Marilyn Roberts is one of the foremost experts on the Mowbray family and her poignant rendering of the short life – and afterlife – of Anne Mowbray, last of her line and child bride of the younger of the Princes in the Tower, is as riveting as it is brilliantly researched. The author’s encyclopaedic knowledge of the geography of her story brings it all the more vividly to life. This is history at its forensic best. I cannot recommend this book highly enough.


I can remember reading about it in the papers all those years ago, but I had no idea about the rows in Parliament over her reburial.  Tony Fryer, purchased at Westminster Abbey Bookshop

Lady Anne Mowbray the High and Excellent Princess

John Mowbray 4th Duke of Norfolk’s only child, a daughter, was born approximately half way through that period of just over thirty years known today as The Wars of the Roses. However, there was a lull in the murderous proceedings throughout Lady Anne’s lifetime, and by the time the death of Edward IV reignited hostilities she was already in her shroud.

In December 1964 a workman on a demolition site not far from the Tower of London came across what appeared to be the burial of a medieval child. The inscription on its lead wrappings revealed the remains were those of 8-year-old Lady Anne Mowbray, who had died in 1481.

It was a mystery. As the child bride of one of the later ill-fated Princes in the Tower, himself even younger than she was, ‘the High and Excellent Princess’ had been laid to rest in Westminster Abbey, where it was believed she still remained. So what was she doing in an ancient vault lying under what had been part of a Victorian railway goods yard? And why did the discovery become so bitterly controversial?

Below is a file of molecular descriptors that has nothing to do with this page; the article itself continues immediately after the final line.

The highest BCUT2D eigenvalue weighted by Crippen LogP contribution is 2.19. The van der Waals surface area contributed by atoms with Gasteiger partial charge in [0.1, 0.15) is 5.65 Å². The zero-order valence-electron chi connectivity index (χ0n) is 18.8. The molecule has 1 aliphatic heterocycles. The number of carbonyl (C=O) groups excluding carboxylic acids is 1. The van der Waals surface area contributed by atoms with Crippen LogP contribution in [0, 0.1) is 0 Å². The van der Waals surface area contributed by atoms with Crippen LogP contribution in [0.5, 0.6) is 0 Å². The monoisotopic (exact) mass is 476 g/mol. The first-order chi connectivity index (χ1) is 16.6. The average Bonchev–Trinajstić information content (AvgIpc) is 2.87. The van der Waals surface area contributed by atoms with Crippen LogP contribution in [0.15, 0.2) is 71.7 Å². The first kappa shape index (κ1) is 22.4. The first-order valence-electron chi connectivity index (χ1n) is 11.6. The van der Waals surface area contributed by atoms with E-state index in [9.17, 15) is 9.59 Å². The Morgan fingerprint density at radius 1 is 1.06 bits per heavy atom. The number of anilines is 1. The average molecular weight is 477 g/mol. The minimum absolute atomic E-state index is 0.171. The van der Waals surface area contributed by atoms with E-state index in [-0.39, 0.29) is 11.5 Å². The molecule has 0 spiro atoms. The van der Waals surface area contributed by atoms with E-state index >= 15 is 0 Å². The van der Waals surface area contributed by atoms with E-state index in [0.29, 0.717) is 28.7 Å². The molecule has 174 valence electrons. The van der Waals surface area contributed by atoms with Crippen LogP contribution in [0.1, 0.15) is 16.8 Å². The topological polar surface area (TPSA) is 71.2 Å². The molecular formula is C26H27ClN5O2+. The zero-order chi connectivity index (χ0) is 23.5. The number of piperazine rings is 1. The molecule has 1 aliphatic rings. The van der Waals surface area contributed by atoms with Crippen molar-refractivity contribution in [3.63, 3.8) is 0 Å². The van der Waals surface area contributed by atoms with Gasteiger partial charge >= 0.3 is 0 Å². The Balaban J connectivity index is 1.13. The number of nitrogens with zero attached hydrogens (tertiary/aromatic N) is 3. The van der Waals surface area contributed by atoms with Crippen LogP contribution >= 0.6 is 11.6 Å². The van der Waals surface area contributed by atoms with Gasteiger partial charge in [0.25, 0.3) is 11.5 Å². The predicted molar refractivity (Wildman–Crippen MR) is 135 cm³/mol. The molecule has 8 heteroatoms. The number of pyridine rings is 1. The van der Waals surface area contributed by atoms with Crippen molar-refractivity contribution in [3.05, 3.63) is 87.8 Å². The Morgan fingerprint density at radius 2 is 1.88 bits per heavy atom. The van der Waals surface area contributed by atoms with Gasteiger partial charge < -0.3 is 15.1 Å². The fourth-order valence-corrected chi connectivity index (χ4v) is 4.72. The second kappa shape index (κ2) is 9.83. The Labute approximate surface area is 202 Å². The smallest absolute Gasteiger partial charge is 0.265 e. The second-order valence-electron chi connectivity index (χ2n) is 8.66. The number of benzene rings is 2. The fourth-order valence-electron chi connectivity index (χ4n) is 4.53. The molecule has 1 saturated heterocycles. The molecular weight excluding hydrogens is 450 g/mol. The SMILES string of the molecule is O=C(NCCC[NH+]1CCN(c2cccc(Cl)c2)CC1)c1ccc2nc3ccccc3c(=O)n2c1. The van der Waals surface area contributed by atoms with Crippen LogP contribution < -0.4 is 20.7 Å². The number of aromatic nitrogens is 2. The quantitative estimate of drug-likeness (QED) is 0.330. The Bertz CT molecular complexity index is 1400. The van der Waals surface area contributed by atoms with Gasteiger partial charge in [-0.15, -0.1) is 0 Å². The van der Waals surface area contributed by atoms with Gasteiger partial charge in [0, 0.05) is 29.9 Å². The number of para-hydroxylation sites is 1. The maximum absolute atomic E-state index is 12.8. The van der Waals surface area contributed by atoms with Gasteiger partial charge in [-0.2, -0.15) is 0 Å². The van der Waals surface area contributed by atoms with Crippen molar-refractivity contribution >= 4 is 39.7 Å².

P 130

Family trees 5

Photographs 16

Maps and plans 5

To Order Lady Anne Mowbray: The High and Excellent Princess

Lady Anne Mowbray £10.00 PLUS Postage & Packing

We can send worldwide.

To calculate postage and packing costs

Please contact



The only images of Lady Anne available are those of her remains exhumed in 1964, so it was decided to use an image of her dynasty’s heraldic shield, the Mowbray lion rampant depicted in white, or sometimes silver, on a red background. This lovely medieval example can be found in The Holy Trinity Church on Goodramgate, York.

Although only eight at her time of death Lady Anne had for some time been married to the younger son of Edward IV and so was given an elaborate and expensive royal interment in Westminster Abbey. At a later date her remains were moved to the Convent of the Poor Clares near the Tower, which gradually fell into disrepair; the move was not intended to be permanent. The Victorian era saw a massive development of the area and it was while redevelopment was taking place in the early 1960’s her remains were found deep underground.

Part of the Convent of the Poor Clares, Aldgate, in 1797 after neglect and fire. Lady Anne’s coffin was still here although it was generally thought it had been returned to Westminster Abbey in the reign of Henry VIII. Image by T.J. Smith, 1797. Image Public Domain